"A new objectivism
Joana Vasconcelos’s art, in its post-modernist configuration, is the appropriation of objects from daily life, which are then diverted into variously connoted fluxes. It proposes, thus, a, new objectivism — multifarious plotting, quotation, miscellany, dazzling invention of objects designed by the logic of absurd thought, full of pregnant chromatism.
Through creative instinct and objectivist theory itself, it is not the object that becomes a work of art as in (tiresome, globalising) pop art; it is rather the work of art that becomes an (unique, particular) object.
Iconographic works fabricated in imagination, in technical conjecture, constructed with unsophisticated, private wisdom; cultural noise, ostentation, something of sublime defunctionalising; objects gain a life of their own, with a thousand irradiating facets of interpretation.
The world of the transformed object presents itself as res facta, oneiric machine, self-mutating icon of light, being an introduction to deformity or, dialectically, to the perfect design-techno- -artistic execution in humanistic terms.
As the iconography of a new objectivism we may classify, in most of her works and in a statistical evaluation, several kinds of icons, all depending on the viewer’s singular interpretation, on his overflowing fruition of objectivist signs, and divide them into two essential types:
Static iconography — looks for the indelible, for the hidden, inanimate world, pure threedimensional accomplishment; its references are installation, sculpture, and industrial sobriety.
Its paraphernalia could be endlessly inventoried (e.g. light bulbs in pop luz; canoes affixed to the wall in 12K-1; brushes in brush me; nappa leather lining in the booth of strangers in the night; plastic strips in trianon; pill blister packs for sofá aspirina and cama valium; lights and plastic globes in o mundo a seus pés; iron and feather dusters for the labyrinth corner of flores do meu desejo; plastic containers, rubber and various hors-d’oeuvre for the table of picnic party; the cupboard of spot me is lined with make-up mirrors; glass fibre is used in artifícios; PVC funnels in tolerância zero.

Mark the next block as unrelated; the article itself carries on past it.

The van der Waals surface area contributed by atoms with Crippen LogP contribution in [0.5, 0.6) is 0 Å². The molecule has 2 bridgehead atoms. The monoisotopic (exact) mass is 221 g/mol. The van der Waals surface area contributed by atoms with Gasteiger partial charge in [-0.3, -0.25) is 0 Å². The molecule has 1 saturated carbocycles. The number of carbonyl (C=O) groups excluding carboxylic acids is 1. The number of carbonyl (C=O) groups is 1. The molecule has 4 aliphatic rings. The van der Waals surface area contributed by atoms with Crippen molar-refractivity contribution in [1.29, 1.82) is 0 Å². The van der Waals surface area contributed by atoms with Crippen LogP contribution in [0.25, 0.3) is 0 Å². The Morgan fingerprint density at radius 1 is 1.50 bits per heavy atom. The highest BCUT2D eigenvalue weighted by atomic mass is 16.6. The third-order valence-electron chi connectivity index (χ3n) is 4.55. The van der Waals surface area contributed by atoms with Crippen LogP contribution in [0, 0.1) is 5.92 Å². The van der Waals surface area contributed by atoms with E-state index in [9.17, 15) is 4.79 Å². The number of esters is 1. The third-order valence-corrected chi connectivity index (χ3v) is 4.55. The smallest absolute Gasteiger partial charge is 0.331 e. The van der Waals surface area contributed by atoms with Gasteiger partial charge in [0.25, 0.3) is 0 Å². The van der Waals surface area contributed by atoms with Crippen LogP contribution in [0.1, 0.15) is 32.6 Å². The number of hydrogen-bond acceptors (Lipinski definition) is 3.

Kinetic iconography – moving objects, animated by simplistic mechanic systems, low-tech bricolage, exaltation of automatism – machines, simply machines of desire.
Its praxis is technologically discreet.
A low rotation motor activates the dolls’ disc in fashion victims; old washing-machine motors rotate the two cylinders of colourfully gesturing tights in wash and go; roller conveyors and rotors for small world; in spin the dryers are activated by a pressure switch that propels the cold air; the globes of o mundo a seus pés intermittently flash through a sequencer; in strangers in the night the car lights are controlled by three sets of relays; the jet of water in fontanela is activated by a gardening irrigation motor; a computer fan determines the programmed action of air flow; rolls of toilet paper in bundex-car’s trolley; a smoke apparatus in aladino.
Project of cognitive sciences that presupposes the opening and interaction of perceptive categories, anthropology that tries to define and observe, analytical engendering of plastic structures, of signs of industrial design and symbols of mechanic and electronic with which she indicates her devices (e.g. the iron chair merry-go-round of ponto de encontro and its centrifugal movement); objects sometimes incite the viewer’s participation (e.g. pulling up the blinds will reveal the inner view (vista interior) of a Portuguese house’s objects).
Each object presupposes a scenario, a glorious mythicising of both handmade and industrial productions — kinetic and kitsch, charismatic and delirious. Its rhythm is abstract, determined only by obscure laws of mechanics and electronics or by the inconstancy of human action.